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Journal of the Chinese Medical Association 75 (2012) 195e196


Association between chronic insomnia and depression in elderly adults
Insomnia is not just a common symptom of various psychiatric or physical disorders, but is itself categorized as a primary psychiatric disorder. Aside from the manifestations of difficulty initiating sleep, fragmented sleep, early-morning wakenings, and overall poor sleep efficiency, the subjective feeling of inadequate or non-restorative sleep the next morning, as well as psychosocial distress or dysfunction caused, are even more crucial in the diagnosis of insomnia.1,2 The duration of insomnia required for diagnosis as “chronic” has varied from as little as 1 month to as long as 6 months, depending upon the criteria used. The increased incidence of chronic insomnia has been related to concomitant medical and psychiatric disorders, which are frequently present among the elderly. When insomnia becomes chronic, it will invariably increase medical problems significantly, and impact a patient’s quality of life, cognitive and psychosocial function adversely,1,2 while further exaggerating the already existing psychiatric or medical conditions. Somatic comorbidities associated with aging are known to be risk factors for insomnia and depression. Therefore, chronic insomnia will further aggravate the heavy burden of medically ill elderly patients and their caregivers.3,4 The prevalence of insomnia among the general adult population is approximately 6% to 30%.2,5 Furthermore, an estimated 50% to 70% of all people aged 65 years have reported at least one condition of chronic sleep disturbances.4 A study conducted in one district of metropolitan Taipei, Taiwan has shown that nearly half of the elderly reported suffering from insomnia and poor sleep quality, and 22% of elderly subjects used medication for sleep, numbers that are consistent with results of previous studies in other countries.6 In this study, 7% of the elderly have possible depression. The severity of depression has also been found to be a significant factor related to their insomnia and sleep quality.6 Major depressive disorder (MDD) and insomnia are closely and multifacetedly related, and they pose a bidirectional relationship.7 The interplay between these psychopathologies is not fully understood; however, their functional relationship has become a focus of recent investigation.8,9 By using self-rating scales, epidemiological surveys have demonstrated the significant association between chronic insomnia and depression in young adults, as well as in elderly populations.3,9 Insomnia is the major complaint among those patients with MDD, and about 40% to 80% of such patients complained of insomnia, or poor sleep quality. In addition to being a symptom of MDD, insomnia has also been suggested as a primary disorder comorbid with MDD.7 Conversely, depression has been found to be over-represented in individuals with chronic insomnia, and the severity of depression is significantly associated with nonrestorative sleep and decreased total sleep duration.8 The severity and duration of depression will be exaggerated if patient depression is combined with chronic insomnia. Several longitudinal studies have shown that insomnia can be a risk factor of, and a precursor to new-onset depression; it can also increase the likelihood of a recurrence or relapse of MDD episodes in the following years.7,10 The close relationship between insomnia and depression is also observed in the elderly. The insomnic elderly, by a factor of three to seven times, were more likely to develop depression during later years, compared to control subjects who did not suffer from insomnia. Sleep disturbance was also associated with more severe and later onset depression, where elderly patients with depression had longer nocturnal awakenings, poor sleep efficiency, and poor neuro-psychological functioning comparing to the control group.11 Therefore, patients with insomnia should be carefully evaluated for the presence of comorbid depression, which can facilitate the early detection and management of insomnia as a way to reduce the risk of MDD.11 When insomnia is comorbid with MDD, the relative improvement seen in both disorders can be enhanced if they are treated with a hypnotic along with an antidepressant. One survey revealed that a greater rate (21%) of patients with chronic insomnia received antidepressants, compared to those patients (8%) who did not suffer from chronic insomnia.3 Besides depression, sleep problems are also more prevalent in elderly dementia patients than in controls.4 In a cohort group of elderly patients suffering from dementia, about onethird suffered from insomnia, and roughly 20% to 25% reported being affected by sleep-related leg cramps, restless leg syndrome, or rapid eye movement sleep behavior disorders. More than 60% of hospitalized patients with dementia of the Alzheimer-type were observed suffering different sleep disorders.12 These sleep disorders, which occurred at a higher frequencies than in the general elderly population, suggest that neuro-degeneration probably play a crucial role in the pathophysiology of insomnia in the elderly. Among the elderly, sleep disorders were found to be closely associated with depression and anxiety.4 In a postal community survey of adult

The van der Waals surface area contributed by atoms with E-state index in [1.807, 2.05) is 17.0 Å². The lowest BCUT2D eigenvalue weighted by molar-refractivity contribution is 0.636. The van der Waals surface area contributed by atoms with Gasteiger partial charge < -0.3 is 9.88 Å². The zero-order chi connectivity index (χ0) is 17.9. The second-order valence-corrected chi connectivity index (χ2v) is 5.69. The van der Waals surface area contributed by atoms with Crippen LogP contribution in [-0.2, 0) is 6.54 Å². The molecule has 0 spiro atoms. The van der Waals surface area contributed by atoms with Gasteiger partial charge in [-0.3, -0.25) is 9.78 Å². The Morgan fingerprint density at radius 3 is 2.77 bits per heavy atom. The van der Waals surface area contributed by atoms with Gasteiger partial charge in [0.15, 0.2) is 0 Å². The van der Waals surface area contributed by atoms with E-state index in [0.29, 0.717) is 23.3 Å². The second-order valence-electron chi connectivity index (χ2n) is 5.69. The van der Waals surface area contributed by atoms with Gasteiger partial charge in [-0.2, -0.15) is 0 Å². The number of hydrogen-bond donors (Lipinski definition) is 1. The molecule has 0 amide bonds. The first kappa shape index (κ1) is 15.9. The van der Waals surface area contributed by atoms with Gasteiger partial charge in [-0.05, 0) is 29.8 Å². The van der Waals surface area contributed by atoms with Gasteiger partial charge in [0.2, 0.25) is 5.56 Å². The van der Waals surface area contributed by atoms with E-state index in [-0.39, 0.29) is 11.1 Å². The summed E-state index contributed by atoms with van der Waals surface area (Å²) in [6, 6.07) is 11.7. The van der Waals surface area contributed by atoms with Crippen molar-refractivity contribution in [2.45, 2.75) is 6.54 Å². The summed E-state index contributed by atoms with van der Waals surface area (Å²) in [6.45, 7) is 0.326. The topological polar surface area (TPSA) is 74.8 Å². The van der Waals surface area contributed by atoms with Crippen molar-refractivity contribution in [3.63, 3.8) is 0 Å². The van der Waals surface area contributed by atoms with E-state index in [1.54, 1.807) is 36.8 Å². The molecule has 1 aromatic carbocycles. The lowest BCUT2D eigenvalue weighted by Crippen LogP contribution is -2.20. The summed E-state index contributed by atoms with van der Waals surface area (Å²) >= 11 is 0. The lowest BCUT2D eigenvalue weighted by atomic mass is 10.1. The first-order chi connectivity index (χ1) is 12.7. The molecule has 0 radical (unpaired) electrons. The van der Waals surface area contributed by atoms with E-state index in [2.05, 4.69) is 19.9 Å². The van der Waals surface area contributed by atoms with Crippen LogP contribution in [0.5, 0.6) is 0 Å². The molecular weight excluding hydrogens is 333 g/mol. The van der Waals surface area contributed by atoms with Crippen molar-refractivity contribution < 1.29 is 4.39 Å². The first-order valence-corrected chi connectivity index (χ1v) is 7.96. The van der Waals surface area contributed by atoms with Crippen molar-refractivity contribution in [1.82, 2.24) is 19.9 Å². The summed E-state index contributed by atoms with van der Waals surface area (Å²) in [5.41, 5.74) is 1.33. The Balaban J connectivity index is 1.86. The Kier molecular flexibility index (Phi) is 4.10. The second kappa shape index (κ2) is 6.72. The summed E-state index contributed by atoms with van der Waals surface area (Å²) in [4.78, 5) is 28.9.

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Sivertsen B. Sleep Med 2010. ROC Department of Medicine. such that sleep disturbance. Hayward R. Department of Psychiatry. 8. Taipei Veterans General Hospital.15 Elderly status and poor sleep control were the strongest predictors for the use of medication. and the use of hypnotics is significantly associated with elderly female patients with depression-like symptoms. Healthcare use in adults with insomnia: a longitudinal study.15 Both benzodiazepine and nonbenzodiazepine hypnotics have been the most frequently used drugs for treating insomnia in the elderly in Taiwan. Taiwan. Kawahara K. “wakes up tired” is the reason often given by insomniacs if insomnia is combined with anxiety or depression. Ohayon MM.11:437e42. Dr. Sleep quality among communitydwelling elderly people and its demographic. Matsuzaki Y. 11. 12.132:139e45. Uchiyama M. Chronic insomnia has a complex relationship with depression. Jordan KP. Insomnia and depression: a multifaceted interplay. a combined use of antidepressants should be considered for achieving a more satisfactory improvement in elderly patients. Patterns of sleep-related medications prescribed to elderly outpatients with insomnia in Taiwan. Nordhus IH. and abuse liability of hypnotics require further study. Int J Geriatr Psychiat 2008. tolerance. Tsai SJ. Taiwan. Havik OE. 7.3 About 9% to 26% of those patients with insomnia used sleep medications. Yang CH. the early detection and treatment of depression must be promoted. In Taiwan.13. cognitive decline. The potential for abuse liability from these benzodiazepine hypnotics appears to be minimal in the elderly. Taipei 112. 3.11:965e72. Lin KM. J Psychosom Res 2008. Epidemiological and clinical relevance of insomnia diagnosis algorithms according to the DSM-IV and the International Classification of Sleep Disorders (ICSD). with the primary reason given as “difficulty in falling asleep. Correlations among insomnia symptoms. insomniacs. Rogers NL. Taipei Veterans General Hospital. depression. If insomnia coexists with depression. 9. both symptoms or disorders may be highly associated with the constant use of hypnotics. sleep medication use and depressive symptoms. ROC. Cheng JS. References 1. J Chin Med Assoc 2012. Nomura T. Pallesen S. and nonbenzodiazepine hypnotics also may have diminished abuse liability potential as well. Tamaki T. Ip T. Reynolds 3rd CF.5. Huang WF. Croft P. there has been a reported increase in healthcare use. Correlates of caregiver-reported sleep disturbances in a sample of persons with early dementia. Omvik S. Liu KM.64:443e9. Nakashima K. Ohida T.14 At present. but more likely to receive more prolonged therapy.60:334e40.67:196e203.6. Boeve BF. J Am Geriatr Soc 2010.13 Elderly patients are at risk for a variety of sleep disorders that are most often comorbid with other medical and psychiatric illnesses. A bidirectional relationship between anxiety and depression. Ying-Sheue Chen. Taipei. Walsh JK. and late-onset depression may share common neurobiological underpinnings. In elderly patients with chronic insomnia. Uchiyama . Associations of nonrestorative sleep with insomnia. Section 2. et al. J Affect Disord 2011. Takemura S. Lindblom K. Sarsour K. 5. which included subjects in the Taiwan survey. Bjorvatn B. 6. elderly patients with concomitant anxiety or depression consumed more hypnotics. Okajima I. Terpening Z. Association between depression and insomnia subtypes: a longitudinal study on the elderly in Japan. Manber R. Sleep disturbance relates to neuropsychological functioning in late-life Yokoyama E. Psychiat Clin Neurosci 2011. Therefore.23:618e24. Sleep Med 2009. 14. Int J Geriatr Psychiatry 1997. and the long-term effects. Yokoyama E. 13. Komada Y. mental and physical correlates. Patient characteristics and predictors of sleep medication use. Wu CY. Lewis SJ. Foley KA. Aarsland D. Van Brunt DL. Br J Gen Pract 2010.58:480e6. Shih YT. 10. Johnston JA. pharmacological intervention remains the treatment of choice. Kaneita Y. Morin CM. Naismith SL. Taipei.65:20e9. The relationship between depression and sleep disturbances: a Japanese nationwide general population survey. 15.22: 957e65.196 Editorial / Journal of the Chinese Medical Association 75 (2012) 195e196 2. Kusumi M. Curr Psychiat Rep 2009. J Clin Psychiat 2006.13 Furthermore. Chang MY. suffering from poor sleep quality and complaining of difficulty falling asleep. Kaneita Y. Sasai T. Huang WF.” Correspondingly. ROC Corresponding author. Characteristics associated with benzodiazepine usage in elderly outpatients in Taiwan. et al.33:1693e702. Rongve A. et al. Su TP. Chambers AS. Lai IC. and daytime function. Int Clin Psychopharmacol 2010. Drugs Aging 2005. Taiwan. 201. Jansson-Fro ¨ jmark M. Ying-Sheue Chen Department of Psychiatry. 4. E-mail address: yschen@vghtpe. and for subsequent difficulty in quitting sleep medications.25:91e100. et al. Saito Y. and insomnia? A prospective study in the general population.5.14 Most of the clinical trials of hypnotics in insomnia are of short duration.12:902e6. Sleep 2010.10: 952e60. National Yang-Ming University School of Medicine. older individuals are less likely to receive a higher dosage benzodiazepine therapy. Fang CL. Hwang JP. Behavioural disturbances in psychiatric inpatients with dementia of the Alzheimer’s type in Taiwan. Shih-Pai Road. Diamond K.75:75e80.